It is easy to think, “I will start tomorrow.” However, scripture also tells us not to delay. How sad it would be if Jesus came today and we are not prepared to meet Him. He is coming, so let us pray that we are ready to meet him. Let us heed the words of the Gospel for the second Sunday of Advent, “Prepare the way of the Lord, make straight his paths…and all flesh shall see the salvation of God.” (Luke 3:4-6)

What was Mary thinking?


by Sarah Stravitsch

During this Advent season we wait for the coming of Jesus with the whole Church and in the company of Mary. I wonder what Mary was thinking about during her difficult journey to Bethlehem. Surely, she knew the time for her Son to be born was approaching. Did she worry she would get to Bethlehem in time? Did she beg God to wait just a little longer until they were in a place fitting for her to deliver His Son? Was it difficult to leave the home she had already prepared for Him? Whatever went through her mind, I don’t doubt that she trusted completely in God.

Recently, I was awaiting the birth of my own child. Just like Mary, I knew the time for my delivery was near. My daughter’s due date was very close to the Catholic Women’s Conference. As coordinator of the conference, I was a little worried when my doctor said she didn’t think I would be there. I begged God to wait just a little longer so that I could be at the conference. Then I asked Mary to help me trust in God’s will; whatever it may be.

I did attend the conference and even had some extra time to rest and to be with my son before my daughter arrived. Soon though, I found myself a little impatient feeling like I had waited so long already; how much longer must I wait? How patient God is with me! So often we want to plan and have God arrange things just as we want them, when in actuality God makes the plan and we should arrange our lives to be open to it. I had no control when my daughter was going to be born—I simply had to wait for His will and trust in Him.

My daughter’s name is Sophia, which we chose because it means wisdom. I received some wisdom during the last few weeks of my pregnancy. Even though God answered my prayer and I attended the conference, He reminded me that His ways are not our ways. His wisdom looks like foolishness to the world. Doesn’t it seem foolish that He would permit His only Son to be born homeless and lying in an animal manger? However in God’s holy wisdom, it was His will that Jesus emptied Himself completely and abandoned Himself to Mary and Joseph. How much more should we empty ourselves before God and abandon our total selves to Him.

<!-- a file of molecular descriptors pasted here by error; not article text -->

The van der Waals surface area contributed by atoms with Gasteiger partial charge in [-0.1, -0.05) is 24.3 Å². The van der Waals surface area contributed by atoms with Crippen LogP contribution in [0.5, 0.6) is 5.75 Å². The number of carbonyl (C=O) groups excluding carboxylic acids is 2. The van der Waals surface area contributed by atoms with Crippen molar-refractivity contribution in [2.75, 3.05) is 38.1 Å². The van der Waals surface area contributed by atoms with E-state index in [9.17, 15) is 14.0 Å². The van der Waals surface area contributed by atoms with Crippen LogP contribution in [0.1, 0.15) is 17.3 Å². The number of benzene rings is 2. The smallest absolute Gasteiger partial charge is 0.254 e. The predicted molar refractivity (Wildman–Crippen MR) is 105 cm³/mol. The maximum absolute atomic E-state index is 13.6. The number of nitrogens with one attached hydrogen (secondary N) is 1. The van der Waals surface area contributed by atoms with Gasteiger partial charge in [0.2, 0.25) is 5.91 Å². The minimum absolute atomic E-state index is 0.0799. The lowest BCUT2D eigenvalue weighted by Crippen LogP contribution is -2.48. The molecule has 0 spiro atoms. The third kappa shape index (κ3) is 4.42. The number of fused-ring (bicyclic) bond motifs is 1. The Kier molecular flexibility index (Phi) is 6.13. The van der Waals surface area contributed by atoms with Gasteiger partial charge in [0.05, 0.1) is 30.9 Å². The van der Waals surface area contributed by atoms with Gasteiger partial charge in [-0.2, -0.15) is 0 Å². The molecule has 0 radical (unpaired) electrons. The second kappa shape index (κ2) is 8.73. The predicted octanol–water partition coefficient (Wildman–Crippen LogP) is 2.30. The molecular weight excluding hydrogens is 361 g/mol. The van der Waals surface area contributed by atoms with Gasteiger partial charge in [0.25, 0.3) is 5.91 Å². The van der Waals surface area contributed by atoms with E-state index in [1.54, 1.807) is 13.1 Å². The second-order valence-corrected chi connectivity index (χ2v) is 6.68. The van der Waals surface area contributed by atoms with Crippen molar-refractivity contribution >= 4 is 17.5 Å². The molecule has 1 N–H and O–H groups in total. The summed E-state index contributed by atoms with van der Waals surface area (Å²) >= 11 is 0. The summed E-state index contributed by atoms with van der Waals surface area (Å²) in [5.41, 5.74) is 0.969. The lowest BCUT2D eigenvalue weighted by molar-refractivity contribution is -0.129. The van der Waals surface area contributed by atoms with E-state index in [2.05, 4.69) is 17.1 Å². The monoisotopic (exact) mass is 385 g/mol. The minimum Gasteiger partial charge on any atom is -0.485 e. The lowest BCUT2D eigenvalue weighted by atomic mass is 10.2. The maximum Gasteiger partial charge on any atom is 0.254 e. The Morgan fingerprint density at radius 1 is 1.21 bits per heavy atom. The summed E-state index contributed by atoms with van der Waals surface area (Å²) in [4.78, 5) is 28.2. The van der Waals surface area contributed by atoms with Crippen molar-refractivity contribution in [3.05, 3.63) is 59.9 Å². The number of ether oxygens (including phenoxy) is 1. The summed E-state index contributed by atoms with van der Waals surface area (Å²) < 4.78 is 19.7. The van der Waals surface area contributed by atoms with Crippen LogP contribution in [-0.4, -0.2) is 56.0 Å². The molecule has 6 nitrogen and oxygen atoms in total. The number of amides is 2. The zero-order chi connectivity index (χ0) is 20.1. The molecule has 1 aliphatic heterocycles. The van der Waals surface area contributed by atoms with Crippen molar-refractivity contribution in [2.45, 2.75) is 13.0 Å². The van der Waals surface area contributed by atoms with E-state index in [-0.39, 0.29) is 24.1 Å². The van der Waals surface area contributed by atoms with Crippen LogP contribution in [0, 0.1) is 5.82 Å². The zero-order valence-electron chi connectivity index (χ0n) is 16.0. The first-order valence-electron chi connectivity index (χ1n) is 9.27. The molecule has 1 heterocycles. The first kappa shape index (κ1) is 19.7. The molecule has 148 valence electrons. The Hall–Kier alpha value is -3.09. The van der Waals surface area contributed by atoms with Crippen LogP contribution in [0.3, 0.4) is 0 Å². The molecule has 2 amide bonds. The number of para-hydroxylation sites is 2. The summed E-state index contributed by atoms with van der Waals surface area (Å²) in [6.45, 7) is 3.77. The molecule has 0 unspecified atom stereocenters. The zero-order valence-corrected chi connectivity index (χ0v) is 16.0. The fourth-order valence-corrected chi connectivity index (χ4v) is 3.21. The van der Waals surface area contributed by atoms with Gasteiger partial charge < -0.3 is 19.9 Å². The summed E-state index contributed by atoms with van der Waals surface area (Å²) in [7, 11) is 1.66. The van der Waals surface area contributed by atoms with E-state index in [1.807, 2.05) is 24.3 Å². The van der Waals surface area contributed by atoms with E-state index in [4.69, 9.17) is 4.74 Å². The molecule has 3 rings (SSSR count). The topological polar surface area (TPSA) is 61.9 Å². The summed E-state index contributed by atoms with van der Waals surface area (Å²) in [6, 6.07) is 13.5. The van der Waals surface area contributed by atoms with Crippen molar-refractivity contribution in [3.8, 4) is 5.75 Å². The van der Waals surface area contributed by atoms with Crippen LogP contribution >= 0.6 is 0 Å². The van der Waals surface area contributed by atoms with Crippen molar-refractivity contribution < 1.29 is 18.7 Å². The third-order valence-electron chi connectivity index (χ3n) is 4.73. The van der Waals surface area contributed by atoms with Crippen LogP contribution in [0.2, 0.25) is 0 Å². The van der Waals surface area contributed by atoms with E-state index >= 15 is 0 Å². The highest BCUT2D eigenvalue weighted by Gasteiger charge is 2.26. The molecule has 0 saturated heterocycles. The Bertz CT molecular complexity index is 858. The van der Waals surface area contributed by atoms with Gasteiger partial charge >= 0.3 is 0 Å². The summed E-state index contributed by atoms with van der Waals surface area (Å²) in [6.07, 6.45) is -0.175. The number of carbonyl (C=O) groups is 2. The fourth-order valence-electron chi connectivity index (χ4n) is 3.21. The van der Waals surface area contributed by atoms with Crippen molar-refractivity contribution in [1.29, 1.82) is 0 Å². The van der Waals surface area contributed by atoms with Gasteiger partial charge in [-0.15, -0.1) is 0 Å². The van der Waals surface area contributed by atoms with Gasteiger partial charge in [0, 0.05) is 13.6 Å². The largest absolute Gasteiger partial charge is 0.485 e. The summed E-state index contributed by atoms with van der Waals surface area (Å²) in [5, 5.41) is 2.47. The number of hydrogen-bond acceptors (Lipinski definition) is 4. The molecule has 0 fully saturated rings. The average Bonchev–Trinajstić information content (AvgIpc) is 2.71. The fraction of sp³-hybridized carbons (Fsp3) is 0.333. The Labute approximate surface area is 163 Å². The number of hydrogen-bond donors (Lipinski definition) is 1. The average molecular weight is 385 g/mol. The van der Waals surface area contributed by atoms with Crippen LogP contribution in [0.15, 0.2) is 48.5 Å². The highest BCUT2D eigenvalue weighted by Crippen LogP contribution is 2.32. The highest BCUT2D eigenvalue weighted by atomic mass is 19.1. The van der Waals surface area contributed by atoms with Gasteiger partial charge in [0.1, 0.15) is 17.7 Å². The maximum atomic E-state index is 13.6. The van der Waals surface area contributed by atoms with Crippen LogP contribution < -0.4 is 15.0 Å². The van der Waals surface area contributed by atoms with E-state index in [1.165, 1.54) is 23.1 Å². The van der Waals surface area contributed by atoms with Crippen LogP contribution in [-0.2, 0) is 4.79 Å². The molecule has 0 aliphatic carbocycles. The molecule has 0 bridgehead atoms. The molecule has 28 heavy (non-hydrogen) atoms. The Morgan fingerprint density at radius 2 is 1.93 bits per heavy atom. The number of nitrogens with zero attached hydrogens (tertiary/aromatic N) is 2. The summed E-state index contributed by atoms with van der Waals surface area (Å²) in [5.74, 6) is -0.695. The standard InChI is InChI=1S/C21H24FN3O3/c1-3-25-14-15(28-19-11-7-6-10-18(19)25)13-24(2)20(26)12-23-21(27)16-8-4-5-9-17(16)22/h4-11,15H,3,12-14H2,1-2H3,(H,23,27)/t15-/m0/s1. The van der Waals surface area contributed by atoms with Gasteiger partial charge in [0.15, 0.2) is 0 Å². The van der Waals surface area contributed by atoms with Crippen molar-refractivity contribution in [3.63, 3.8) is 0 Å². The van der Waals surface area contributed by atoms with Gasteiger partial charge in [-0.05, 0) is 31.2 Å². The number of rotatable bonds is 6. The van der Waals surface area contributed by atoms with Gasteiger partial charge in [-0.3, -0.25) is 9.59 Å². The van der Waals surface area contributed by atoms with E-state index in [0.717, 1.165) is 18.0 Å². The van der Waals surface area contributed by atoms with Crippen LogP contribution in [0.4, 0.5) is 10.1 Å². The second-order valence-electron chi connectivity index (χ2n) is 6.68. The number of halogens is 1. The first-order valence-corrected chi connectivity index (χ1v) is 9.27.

Perhaps this is what Mary was pondering on the road to Bethlehem. May she pray for us, as we journey through this Advent season. May we learn to abandon our entire selves to her Child and trust in Him completely.

Heal us Mary!


This evening I heard Father Ishmael speak about the love of the Mary, mother of Jesus has for each one of us. He invited us to “sit on Mary’s lap and be her child; tell her everything, tell her your needs, your desires and give her your wounds, your hurts.” Father continued to invite us to enter this Season of Advent with Mary, to consider our ‘spiritual home’ with Mary; to spend time with her. It was consoling to hear this message; as elementary as it may sound for some; for me, it reminded me that Mary is my Heavenly mother who also knows me and all the ‘junk or wounds’ I carry. And she loves me! This Season of Advent will be an opportunity to remind myself each day of her presence, her love for me and for those I love as I meditate on her journey from Nazareth to Bethlehem with Joseph. As I think about how she and Joseph, simple and humble, asked for a place for her Son to be born. And Mary was full of hope and peace – she was carrying the Savior of the world in her womb and trusted in her chaste spouse, Joseph.

Mary, Mother of Jesus, pray for us! Mary of Nazareth, pray for us! Mary, Mother of of us all, pray for us!